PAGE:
I had so much fun finding yesterday’s literary connection that I found one, or two, or maybe three more.
Today’s is brought to you by Charlotte Brontë. I know, not your first guess of authors to be buddying up to Richard Wright, but here it is:
Then their eyes were riveted; a slate-colored pigeon swooped down to the middle of the steel car tracks and began strutting to and fro with ruffled feathers, its fat neck bobbing with regal pride. A street car rumbled forward and the pigeon rose swiftly through the air on wings stretched so taut and sheer that Bigger could see the gold of the sun through their translucent tips. He tilted his head and watched the slate-colored bird flap and wheel out of sight over the edge of a high roof.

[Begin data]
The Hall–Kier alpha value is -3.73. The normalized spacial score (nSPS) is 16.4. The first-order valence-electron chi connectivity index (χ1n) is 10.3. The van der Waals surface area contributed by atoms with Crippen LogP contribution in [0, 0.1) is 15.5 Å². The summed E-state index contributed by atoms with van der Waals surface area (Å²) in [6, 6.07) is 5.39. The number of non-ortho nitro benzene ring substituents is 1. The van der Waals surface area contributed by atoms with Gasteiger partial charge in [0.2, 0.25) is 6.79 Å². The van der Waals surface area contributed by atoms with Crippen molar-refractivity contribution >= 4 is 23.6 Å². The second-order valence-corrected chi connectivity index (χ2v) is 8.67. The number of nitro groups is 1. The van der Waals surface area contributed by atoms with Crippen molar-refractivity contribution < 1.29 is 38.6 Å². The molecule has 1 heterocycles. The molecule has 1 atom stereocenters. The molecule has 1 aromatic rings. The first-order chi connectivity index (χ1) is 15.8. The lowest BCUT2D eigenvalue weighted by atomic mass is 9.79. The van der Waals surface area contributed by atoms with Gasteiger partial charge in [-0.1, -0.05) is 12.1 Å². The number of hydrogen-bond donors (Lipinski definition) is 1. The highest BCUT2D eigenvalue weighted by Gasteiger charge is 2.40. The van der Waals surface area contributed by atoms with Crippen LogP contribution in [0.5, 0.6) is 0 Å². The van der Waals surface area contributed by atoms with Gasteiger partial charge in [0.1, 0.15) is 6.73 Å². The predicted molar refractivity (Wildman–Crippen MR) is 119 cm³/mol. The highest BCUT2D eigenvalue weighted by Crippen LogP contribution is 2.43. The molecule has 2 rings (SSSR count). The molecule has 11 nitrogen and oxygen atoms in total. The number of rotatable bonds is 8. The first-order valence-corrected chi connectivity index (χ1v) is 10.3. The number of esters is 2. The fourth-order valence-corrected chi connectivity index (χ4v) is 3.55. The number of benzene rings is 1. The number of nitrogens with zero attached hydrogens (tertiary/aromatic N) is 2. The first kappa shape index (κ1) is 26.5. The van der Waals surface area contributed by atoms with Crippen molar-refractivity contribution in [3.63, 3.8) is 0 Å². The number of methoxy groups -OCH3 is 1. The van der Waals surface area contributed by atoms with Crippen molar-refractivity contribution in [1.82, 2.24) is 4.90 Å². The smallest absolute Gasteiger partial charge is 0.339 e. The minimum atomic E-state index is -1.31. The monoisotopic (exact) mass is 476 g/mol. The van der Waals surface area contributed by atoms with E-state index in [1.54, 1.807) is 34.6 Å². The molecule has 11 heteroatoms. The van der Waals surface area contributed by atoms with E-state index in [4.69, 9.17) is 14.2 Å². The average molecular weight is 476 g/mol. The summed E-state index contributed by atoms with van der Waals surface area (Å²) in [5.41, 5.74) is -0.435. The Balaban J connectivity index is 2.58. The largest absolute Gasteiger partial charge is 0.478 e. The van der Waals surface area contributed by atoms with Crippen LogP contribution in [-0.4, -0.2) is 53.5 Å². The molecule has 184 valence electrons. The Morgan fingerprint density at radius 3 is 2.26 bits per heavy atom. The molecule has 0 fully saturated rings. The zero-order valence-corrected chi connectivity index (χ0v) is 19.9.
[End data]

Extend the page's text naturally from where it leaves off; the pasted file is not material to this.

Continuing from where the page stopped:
“Now, if I could only do that,” Bigger said . . .
Doesn’t that sound like our good friend Jane Eyre? Okay, fine, Jane was adamant that she was not a bird.
I am no bird; and no net ensnares me: I am a free human being with an independent will.
But I’m pretty sure both of them were going for that whole “free flying” thing, so I’m still counting it on my list of connections. Oh, and here’s an interesting essay about the bird imagery in Jane Eyre if your own wings want to carry you back to the good old days of pleasant reads.